The device features superior controllability and excellent EMI performance. As a result, it can be easily adjusted to provide the best ratio of dV/dt and switching losses for each application. The 650-V TRENCHSTOP IGBT7 passed the JEDEC-based HV-H3TRB (High Humidity, High Temperature and High Voltage Reverse Bias) test, making it suitable for use in high-humidity environments, such as those often be found in industrial applications.

The discrete TRENCHSTOP IGBT7 can be ordered now; devices are available through distribution (and samples from Infineon). Visit this page for further data (including links to pricing information);!products.

LED Drivers Optimized for UHD TV Backlight Units

MagnaChip Semiconductor Corp. announced two new LED driver ICs for UHD TV BLUs (backlight units). The 1- and 2-channel devices were developed to address the needs of UHDs used in mid-range HDTVs. They deliver consistent lighting across the LED display panel, as well as enable the BLU to adjust ambient light settings and generate a consistent image quality.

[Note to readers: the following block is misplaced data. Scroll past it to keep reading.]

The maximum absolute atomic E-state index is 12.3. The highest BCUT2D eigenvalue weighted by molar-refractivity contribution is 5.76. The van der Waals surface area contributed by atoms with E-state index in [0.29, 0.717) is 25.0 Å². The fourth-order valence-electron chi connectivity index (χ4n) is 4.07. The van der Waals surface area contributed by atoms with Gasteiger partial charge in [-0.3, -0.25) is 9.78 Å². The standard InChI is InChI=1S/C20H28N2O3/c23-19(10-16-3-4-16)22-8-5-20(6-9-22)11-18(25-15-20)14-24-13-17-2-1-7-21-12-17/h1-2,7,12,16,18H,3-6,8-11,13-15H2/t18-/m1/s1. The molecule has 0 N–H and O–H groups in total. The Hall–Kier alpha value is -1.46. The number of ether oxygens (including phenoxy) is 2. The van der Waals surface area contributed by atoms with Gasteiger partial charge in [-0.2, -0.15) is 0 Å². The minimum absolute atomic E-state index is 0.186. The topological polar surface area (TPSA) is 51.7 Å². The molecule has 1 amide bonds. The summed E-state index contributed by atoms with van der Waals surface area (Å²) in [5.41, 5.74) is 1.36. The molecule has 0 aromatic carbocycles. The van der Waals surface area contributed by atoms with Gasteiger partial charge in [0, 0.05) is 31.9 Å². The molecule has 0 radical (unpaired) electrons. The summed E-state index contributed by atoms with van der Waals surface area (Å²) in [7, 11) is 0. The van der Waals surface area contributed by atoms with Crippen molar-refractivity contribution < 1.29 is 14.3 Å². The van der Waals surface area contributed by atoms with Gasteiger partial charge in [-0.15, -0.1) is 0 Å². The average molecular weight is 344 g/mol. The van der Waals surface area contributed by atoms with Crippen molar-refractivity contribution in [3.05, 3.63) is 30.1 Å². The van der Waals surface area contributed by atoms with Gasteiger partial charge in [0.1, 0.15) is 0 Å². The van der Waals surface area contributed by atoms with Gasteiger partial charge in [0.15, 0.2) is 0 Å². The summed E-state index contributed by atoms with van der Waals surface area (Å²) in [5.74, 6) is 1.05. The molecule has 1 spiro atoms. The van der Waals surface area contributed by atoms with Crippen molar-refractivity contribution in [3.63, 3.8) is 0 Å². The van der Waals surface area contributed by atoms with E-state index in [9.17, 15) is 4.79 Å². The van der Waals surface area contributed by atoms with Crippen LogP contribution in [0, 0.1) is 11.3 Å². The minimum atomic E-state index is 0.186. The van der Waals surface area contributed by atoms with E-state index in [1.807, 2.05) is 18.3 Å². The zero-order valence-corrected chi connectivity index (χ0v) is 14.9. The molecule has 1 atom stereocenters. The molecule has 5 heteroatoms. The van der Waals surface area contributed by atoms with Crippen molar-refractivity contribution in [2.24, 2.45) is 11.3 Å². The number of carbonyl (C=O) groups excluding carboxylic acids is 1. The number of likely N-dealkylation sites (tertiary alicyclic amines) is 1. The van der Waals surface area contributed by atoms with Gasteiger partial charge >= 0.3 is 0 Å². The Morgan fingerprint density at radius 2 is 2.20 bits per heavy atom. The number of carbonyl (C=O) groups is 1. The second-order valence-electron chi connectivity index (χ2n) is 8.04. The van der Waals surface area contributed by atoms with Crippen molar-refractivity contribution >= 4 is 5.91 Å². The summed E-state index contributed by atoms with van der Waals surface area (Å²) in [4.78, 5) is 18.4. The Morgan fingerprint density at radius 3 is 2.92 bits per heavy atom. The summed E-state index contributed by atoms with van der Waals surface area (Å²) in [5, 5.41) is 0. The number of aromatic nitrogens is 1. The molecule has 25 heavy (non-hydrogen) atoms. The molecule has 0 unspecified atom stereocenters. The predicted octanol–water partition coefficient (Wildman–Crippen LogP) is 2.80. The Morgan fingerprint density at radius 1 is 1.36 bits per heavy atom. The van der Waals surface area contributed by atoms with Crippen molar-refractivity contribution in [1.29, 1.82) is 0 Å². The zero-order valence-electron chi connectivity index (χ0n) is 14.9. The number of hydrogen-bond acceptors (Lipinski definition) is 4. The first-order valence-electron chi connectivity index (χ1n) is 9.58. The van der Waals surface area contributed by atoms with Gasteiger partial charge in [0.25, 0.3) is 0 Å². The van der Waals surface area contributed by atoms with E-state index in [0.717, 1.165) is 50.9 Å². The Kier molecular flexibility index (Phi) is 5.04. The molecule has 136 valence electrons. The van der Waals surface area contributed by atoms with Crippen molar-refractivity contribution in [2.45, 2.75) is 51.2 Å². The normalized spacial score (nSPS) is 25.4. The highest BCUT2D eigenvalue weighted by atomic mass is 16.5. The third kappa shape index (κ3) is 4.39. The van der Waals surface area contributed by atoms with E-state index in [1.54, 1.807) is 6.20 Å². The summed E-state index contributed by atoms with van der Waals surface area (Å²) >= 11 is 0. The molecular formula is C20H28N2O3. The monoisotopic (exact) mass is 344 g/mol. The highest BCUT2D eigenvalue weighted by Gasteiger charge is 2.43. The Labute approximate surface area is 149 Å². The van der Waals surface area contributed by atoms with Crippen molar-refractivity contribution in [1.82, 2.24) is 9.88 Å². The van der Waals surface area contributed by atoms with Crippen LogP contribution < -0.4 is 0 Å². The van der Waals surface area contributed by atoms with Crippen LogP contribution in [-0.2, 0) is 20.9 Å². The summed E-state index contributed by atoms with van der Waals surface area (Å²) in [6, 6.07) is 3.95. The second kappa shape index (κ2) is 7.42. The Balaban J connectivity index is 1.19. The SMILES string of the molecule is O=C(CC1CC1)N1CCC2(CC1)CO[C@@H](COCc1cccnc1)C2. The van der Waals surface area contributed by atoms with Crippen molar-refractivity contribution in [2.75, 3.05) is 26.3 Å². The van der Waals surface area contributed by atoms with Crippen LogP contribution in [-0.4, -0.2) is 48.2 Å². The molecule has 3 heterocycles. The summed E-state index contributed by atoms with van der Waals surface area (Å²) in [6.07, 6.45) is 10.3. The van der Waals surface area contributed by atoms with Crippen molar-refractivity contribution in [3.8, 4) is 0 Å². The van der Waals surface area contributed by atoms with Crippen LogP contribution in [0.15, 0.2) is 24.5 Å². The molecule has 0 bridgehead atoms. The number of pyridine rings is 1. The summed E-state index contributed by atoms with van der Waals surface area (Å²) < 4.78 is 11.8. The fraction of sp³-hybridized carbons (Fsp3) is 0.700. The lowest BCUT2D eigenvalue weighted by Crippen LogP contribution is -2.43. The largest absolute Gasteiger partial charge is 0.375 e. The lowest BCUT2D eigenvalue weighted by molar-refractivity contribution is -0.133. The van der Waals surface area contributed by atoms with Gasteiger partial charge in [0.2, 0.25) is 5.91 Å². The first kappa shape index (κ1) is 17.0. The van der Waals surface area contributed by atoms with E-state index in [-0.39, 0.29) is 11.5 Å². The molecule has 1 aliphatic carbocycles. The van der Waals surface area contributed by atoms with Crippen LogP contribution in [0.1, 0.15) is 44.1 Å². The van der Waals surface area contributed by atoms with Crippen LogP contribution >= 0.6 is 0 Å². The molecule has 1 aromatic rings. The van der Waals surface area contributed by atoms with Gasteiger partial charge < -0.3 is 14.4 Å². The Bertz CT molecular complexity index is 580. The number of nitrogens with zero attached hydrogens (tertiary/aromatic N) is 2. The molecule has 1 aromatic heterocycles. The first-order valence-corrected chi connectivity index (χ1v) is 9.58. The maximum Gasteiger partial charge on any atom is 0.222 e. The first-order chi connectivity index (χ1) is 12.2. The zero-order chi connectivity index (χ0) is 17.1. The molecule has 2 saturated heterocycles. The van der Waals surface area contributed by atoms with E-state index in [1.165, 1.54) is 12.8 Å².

Both drivers feature higher contrast ratio and improved power efficiency thanks to a hybrid dimming circuit, which combines the best aspects of analog and pulse-width-modulation (PWM) dimming technologies. The drivers also incorporate important circuit-protection functions including short-circuit protection, undervoltage lockout, over-duty protection, current-sense resistor short protection, and drain-source short protection. With these protection features, the main circuit can supply consistent power and prevent a short circuit even under varying electrical flow conditions. Please visit for more information.